Achoo! Sound familiar in your house? We LOVE our “green” QC, but we don’t love the allergies all that green can cause! Our friends at Levine Children’s Hospital have some great advice on dealing with those pesky seasonal allergies. This was first published on their blog, and we thank them for allowing us to share it with y’all!
Springtime is upon us – and with it, a growing chorus of sniffles and sneezes. More than one in three kids suffer from seasonal allergies, making the warmer months a tough time for little eyes and noses.
What symptoms should you look for in your child, and what can you do to help? Ekta Shah, a pediatric allergist with Carolinas HealthCare System, gives us the scoop.
Seasonal Allergy Basics
Seasonal allergies normally flare up from spring to fall, when trees, grasses and weeds make pollen – the yellow dust you see floating through the air and coating everything outdoors. Typically, the pollen comes from trees in early spring, grasses in the summertime, and ragweed in late summer and early fall.
Dr. Shah says the Carolinas sees this pattern – and then some.
“Here in the Southeast, our pollen season starts earlier and lasts longer,” says Dr. Shah. “Tree pollen can actually appear as early as February, and ragweed pollen can extend all the way into November.”
What to Watch For
Regardless of the pollen source, the symptoms it triggers are largely the same:
– Runny nose with thin, clear mucus
– Nasal congestion
– Itchy nose, ears, eyes and throat
– Watery eyes
It’s just as important to know when it’s NOT allergies. If you’re not sure whether your child’s symptoms are from an allergy or a cold, take their temperature.
“Colds can cause a fever, but seasonal allergies won’t,” says Dr. Shah. “And colds normally go away within a week or so, while allergy symptoms will linger.”
Fight the Pollen Power
When you know your enemy, it’s easier to fight it. With seasonal allergies, the enemy is pollen – and your smartest game plan is to have your child avoid it as much as they can.
So as tempting as it is to prop open your windows and doors on those mild spring and summer days, it’s really best to keep them shut. Running the air conditioner can also help lower humidity and keep indoor pollen levels low. And while it’s great for your child’s health to get outside and play, it’s not so great for their seasonal allergies. You might want to keep their outdoor excursions to a minimum for a while.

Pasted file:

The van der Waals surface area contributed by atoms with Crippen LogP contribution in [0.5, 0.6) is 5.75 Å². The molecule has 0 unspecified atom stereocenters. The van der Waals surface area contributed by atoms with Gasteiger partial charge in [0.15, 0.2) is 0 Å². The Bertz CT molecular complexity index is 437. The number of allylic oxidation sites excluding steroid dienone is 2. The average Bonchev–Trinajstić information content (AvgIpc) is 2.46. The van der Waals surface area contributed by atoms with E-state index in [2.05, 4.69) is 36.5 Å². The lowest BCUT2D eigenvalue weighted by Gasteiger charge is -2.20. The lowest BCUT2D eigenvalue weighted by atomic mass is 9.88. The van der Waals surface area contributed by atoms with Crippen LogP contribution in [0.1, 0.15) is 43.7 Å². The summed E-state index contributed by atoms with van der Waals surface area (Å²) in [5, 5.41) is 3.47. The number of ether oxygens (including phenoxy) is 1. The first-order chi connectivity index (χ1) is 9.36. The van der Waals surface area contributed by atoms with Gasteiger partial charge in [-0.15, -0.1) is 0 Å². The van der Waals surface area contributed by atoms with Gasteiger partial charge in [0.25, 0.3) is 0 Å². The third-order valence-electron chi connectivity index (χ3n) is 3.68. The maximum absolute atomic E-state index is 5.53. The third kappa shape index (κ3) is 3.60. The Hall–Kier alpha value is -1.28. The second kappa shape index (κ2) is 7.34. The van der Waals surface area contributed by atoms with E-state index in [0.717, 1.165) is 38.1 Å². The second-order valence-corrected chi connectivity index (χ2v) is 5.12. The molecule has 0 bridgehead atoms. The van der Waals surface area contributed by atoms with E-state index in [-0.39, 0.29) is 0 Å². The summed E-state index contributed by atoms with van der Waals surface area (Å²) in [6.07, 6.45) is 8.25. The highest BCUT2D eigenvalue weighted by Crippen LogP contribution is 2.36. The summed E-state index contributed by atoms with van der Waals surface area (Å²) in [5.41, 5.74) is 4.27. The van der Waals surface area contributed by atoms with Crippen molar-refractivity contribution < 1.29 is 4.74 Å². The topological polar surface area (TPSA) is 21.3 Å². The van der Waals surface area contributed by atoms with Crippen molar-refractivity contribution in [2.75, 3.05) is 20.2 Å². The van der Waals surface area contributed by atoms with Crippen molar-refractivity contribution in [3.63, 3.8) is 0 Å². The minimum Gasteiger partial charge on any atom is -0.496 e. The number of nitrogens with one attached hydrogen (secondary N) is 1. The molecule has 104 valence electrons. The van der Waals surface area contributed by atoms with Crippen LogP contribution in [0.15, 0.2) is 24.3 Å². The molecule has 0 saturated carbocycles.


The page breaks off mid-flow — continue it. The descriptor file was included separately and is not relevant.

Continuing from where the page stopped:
“Pollen counts peak in the early morning, so that’s the best time to minimize outdoor activity,” says Dr. Shah. If your little one does wander outside, have them wear a hat and sunglasses to keep pollen from getting in their hair and eyes.
And when they come back indoors, be sure to have them take a shower or bath to rinse the pollen off.
“The last thing you want is for your child to transfer the pollen inside to the couch or the bed.”
Pills, Sprays, Drops: What Works Best?
Even with the best strategies in place to keep pollen at bay, it’s impossible to avoid it completely. That’s when medications like antihistamines and nasal sprays can help.
Dr. Shah says antihistamines tend to be more helpful for symptoms like sneezing and itchiness, nasal steroid sprays are more effective for congestion and nasal drip, and irritated eyes benefit most from dedicated drops.
“It often takes a combination of medicines to get the effect you’re looking for,” says Dr. Shah. And it’s often best, she says, to start medication before the pollen seasons gets into full swing. “Start your child on medicine two weeks before the start of the pollen season,” she says. “If you wait until their symptoms appear, you’re left playing catch-up.”
What about all the buzz around local honey as a remedy? Some say giving your child a dose of honey from local bees can lessen their allergic reaction to pollen. Dr. Shah says the benefits are a myth – and there’s a simple reason why.
“The pollen that bees collect and use to make honey comes from flowers – not from grasses and trees,” she says. “So eating local honey doesn’t help us fight the pollen we’re actually allergic to.”
And what if nothing seems to work? If you’re finding your child doesn’t respond to what you give them – or they need lots of allergy medications to keep their symptoms under control – allergy shots might be something to consider.
“For some children, it’s a good solution,” she says. “Your child’s doctor can help determine if it’s right for them.”